I had the chance several years ago to visit Mt. Rushmore with my family. If you ever have the chance to make the trip, do it. The 60′ busts carved by John Borglum into the granite face of the mountain are breathtaking. I have saved this picture for some time, waiting for the right moment to include it in one of my postings. It seems to me that we need to get back to the visionary leadership that these four presidents represent. More on that another time.
Today, I want to talk about Joshua Lawrence Chamberlain, a great hero of the Civil War. On July 2, 1863, he was standing on Little Round Top during the battle of Gettysburg and made a decision that still affects us today. One person. One decision.
He was a thirty-four year old schoolteacher, but on the hot, humid day of July 2, 1863, Colonel Joshua Lawrence Chamberlain was in the fight of his life. It was a desperate moment. The troops of the 20th Maine had been ordered to defend the left flank of the Federal line at Gettysburg at all costs. Chamberlain’s superior had made it clear, “whatever you do, you can’t let them come through here.” If the Confederate Army overran them, the rebels would gain the high ground, and the Union Army would quickly be defeated
Earlier that same day, the men from Maine had successfully repulsed repeated attacks by courageous Confederates from the 15th and 47th Alabama regiments. On the fourth assault, Chamberlain was knocked down by a bullet that hit him dead center-in the belt buckle. Realizing that he wasn’t seriously injured, the Colonel scrambled to his feet, continuing to fight. Again, he and his men halted the enemy’s charge, and again, the rebels retreated down the hill.
Finally, exhausted and low on ammunition the valiant soldiers from Maine appeared near the breaking point. As they waited for the next charge, Chamberlain felt sorry for his men. He later recalled,
“Their leader had no real knowledge of warfare or tactics. I was only a stubborn man and that was my greatest advantage in this fight. I had, deep within me, the inability to do nothing. Chamberlain continued, “I knew I may die, but I also knew that I would not die with a bullet in my back. I would not die in retreat. I am, at least, like the Apostle Paul who wrote, ‘This one thing I do. I press on toward the prize.'”
Chamberlain knew what was at stake. If his troops could not hold the line and the flank was turned, the Federal army might be destroyed, the battle lost – and the war with it. Yet only 80 of his men were left alive, and they were now out of ammunition.
The 15th and 47th Alabama with their pale, yellow-gray uniforms, and now reinforced by a Texas regiment, moved up the hill as their high-pitched shriek – the rebel yell- coursed up toward Chamberlain and his men.
Chamberlain stood there for a moment, deep in thought, quickly sorting out the situation. “We can’t retreat,” he thought. “We can’t stay here.” When I am faced with the choice of doing nothing or doing something, I will always choose to act. He turned his back on the advancing rebels, looked down at his men, and then did something totally unexpected.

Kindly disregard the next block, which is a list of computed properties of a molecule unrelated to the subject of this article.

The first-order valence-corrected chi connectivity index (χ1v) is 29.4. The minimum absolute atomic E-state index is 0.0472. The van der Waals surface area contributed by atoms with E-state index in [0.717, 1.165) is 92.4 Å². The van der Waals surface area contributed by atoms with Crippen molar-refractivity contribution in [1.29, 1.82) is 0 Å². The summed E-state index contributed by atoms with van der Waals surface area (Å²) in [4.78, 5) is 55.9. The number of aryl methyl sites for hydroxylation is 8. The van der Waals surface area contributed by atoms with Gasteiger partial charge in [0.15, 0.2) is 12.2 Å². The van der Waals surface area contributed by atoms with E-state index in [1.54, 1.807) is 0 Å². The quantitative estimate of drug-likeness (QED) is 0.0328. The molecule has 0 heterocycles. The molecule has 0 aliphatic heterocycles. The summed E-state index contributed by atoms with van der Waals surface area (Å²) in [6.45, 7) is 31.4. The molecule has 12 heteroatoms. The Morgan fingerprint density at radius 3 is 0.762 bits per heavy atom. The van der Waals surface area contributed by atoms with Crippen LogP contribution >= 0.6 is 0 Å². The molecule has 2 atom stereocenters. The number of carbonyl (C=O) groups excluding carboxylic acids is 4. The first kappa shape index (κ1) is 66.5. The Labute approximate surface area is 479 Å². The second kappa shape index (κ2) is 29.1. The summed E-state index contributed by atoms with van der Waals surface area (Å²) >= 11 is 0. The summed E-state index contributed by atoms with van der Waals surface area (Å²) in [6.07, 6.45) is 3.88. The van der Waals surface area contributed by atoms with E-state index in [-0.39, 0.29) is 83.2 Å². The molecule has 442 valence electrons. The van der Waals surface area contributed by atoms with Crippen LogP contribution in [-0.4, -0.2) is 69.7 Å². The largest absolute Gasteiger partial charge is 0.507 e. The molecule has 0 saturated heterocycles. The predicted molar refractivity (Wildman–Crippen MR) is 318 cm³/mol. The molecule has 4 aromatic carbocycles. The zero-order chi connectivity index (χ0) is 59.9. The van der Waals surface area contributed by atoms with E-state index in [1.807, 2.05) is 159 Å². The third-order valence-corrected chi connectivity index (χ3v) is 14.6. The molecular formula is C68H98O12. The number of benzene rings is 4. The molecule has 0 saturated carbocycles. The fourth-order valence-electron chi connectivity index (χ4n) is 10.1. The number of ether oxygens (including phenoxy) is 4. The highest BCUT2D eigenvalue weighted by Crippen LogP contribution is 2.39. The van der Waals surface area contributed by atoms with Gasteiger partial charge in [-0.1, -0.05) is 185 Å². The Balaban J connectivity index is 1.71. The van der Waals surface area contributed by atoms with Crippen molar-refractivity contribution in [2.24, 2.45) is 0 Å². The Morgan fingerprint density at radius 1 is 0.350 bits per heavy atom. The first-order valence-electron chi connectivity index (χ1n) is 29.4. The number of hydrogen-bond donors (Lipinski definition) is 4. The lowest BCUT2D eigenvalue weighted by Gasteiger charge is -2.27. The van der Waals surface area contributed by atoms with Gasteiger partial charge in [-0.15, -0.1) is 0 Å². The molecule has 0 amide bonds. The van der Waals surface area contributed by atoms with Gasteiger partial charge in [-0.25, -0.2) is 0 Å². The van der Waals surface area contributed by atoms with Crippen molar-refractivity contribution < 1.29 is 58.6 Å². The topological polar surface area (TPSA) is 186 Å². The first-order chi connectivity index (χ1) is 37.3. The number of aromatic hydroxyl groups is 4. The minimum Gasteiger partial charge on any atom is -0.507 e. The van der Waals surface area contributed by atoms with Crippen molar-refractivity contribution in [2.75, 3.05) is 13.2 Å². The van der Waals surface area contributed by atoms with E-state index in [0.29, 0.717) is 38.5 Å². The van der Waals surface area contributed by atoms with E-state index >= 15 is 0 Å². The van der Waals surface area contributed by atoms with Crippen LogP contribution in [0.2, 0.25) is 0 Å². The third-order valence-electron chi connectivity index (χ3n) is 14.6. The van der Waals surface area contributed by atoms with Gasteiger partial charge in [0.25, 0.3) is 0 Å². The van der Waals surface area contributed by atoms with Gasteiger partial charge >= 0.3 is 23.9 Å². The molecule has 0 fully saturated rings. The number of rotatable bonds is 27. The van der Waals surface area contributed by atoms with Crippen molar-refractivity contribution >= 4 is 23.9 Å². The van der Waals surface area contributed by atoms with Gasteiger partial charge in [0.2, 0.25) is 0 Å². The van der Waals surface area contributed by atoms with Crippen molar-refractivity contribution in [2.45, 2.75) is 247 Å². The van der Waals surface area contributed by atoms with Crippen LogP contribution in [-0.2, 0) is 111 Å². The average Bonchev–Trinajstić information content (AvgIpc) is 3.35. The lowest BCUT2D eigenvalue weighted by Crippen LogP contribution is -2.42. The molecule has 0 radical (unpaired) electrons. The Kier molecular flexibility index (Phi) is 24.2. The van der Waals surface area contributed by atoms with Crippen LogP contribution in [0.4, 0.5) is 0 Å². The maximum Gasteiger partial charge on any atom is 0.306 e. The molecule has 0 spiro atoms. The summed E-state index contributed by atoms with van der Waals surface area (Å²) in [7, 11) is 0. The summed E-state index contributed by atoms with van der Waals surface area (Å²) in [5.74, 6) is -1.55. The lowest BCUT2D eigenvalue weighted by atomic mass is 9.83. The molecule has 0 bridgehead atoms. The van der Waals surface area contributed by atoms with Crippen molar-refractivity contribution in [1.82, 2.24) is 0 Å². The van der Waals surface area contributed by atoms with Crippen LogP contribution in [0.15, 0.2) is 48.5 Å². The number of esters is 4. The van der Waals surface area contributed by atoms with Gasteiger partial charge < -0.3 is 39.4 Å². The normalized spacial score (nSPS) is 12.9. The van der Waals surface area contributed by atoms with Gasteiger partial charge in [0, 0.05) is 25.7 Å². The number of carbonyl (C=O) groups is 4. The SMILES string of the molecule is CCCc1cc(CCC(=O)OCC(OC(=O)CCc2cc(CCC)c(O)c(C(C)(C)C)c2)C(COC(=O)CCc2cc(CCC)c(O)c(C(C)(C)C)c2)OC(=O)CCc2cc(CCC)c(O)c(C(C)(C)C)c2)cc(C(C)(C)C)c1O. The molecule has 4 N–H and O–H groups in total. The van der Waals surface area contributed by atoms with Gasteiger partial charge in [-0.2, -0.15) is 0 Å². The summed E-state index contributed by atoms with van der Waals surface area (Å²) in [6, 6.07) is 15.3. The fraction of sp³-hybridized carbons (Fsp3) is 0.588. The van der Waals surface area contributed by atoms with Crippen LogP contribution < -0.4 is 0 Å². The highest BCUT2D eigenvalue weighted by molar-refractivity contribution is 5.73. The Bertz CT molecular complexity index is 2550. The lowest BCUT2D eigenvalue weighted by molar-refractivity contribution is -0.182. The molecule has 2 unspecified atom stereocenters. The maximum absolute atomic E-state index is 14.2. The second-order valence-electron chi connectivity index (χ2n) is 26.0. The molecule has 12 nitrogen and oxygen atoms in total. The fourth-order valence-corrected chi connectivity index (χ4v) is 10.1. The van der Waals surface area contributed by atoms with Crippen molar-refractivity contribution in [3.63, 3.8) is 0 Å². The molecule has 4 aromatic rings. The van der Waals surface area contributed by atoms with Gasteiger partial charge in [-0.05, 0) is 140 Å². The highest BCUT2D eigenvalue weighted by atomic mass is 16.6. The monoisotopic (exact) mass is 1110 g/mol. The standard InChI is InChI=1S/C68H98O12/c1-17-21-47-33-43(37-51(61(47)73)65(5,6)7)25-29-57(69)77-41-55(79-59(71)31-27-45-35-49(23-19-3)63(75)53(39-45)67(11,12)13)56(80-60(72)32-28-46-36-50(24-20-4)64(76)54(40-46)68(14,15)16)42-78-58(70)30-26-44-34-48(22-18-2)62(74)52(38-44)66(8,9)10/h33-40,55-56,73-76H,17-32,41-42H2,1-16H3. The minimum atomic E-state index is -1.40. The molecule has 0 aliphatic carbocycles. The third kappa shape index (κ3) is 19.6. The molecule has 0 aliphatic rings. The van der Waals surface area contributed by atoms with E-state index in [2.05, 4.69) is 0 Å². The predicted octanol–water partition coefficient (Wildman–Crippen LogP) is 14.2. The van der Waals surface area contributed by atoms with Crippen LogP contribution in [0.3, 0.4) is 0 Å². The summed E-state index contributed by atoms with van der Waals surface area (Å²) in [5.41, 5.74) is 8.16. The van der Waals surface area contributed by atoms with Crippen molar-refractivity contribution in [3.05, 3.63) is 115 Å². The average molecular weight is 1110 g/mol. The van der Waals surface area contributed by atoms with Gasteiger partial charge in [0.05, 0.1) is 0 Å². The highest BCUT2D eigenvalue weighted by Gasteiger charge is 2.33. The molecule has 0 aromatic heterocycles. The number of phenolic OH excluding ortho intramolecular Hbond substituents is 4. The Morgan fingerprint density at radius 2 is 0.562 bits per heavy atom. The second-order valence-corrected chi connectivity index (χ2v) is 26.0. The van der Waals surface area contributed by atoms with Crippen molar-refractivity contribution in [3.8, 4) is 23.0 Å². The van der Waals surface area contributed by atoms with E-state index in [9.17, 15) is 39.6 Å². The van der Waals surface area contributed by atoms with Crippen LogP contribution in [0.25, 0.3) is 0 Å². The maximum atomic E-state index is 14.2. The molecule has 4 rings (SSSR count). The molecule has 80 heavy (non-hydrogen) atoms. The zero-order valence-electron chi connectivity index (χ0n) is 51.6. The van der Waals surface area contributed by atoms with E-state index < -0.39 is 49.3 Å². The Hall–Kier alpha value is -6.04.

Facing what appeared to be impending destruction, he ordered a bayonet charge. The battle-weary men in blue obediently fixed bayonets. Colonel Chamberlain began to run, roaring, “Charge! Charge! Charge!” His eighty men lifted their voices to match that of their leader. “Charge! Charge!” they cried into a history about which most people in our country have never heard.
The rebels were sure that these were not the same soldiers they had faced earlier. They must have been reinforced, they thought. A beaten regiment would not charge. In less than five minutes, Chamberlain had his sword on the collarbone of a Confederate captain. “You, sir, are my prisoner,” he stated. The man turned around a fully loaded Colt revolver and offered it to Chamberlain. “Yes sir,” he answered. “I am.”
Within the span of five more minutes, eighty worn-out soldiers, carrying rifles that had no bullets, captured over four hundred enemy soldiers. What a story. But there’s more…
Historians have determined that had Chamberlain not charged that day, the rebels would have won at Gettysburg. Further, historians tell us, had the Confederates won that day, the South would have won the war by the end of summer.
Most people assume that had the South won the war, today we would exist as two countries, the Union and the Confederacy. Historians, however, insist that it would be far more likely that we would now live in a territorially fragmented continent much like Europe. North America would be divided into nine to thirteen countries.
Which would have meant that when Hitler swept across Europe, had Chamberlain not charged that July afternoon some eighty years before, there would not have existed a United States of America to stand the breach.
When Japan systematically invaded the islands of the South Pacific, there would not have been a country big enough, strong enough, wealthy enough, and populous enough to fight and win two wars on two fronts at the same time.
It is not a far stretch to say that the United States of America exists as it does today thanks to a single man most people have never heard of. One man, Joshua Chamberlain, made a decision on the Gettysburg battlefield, and the impact of that decision continues to affect us today.
God Bless America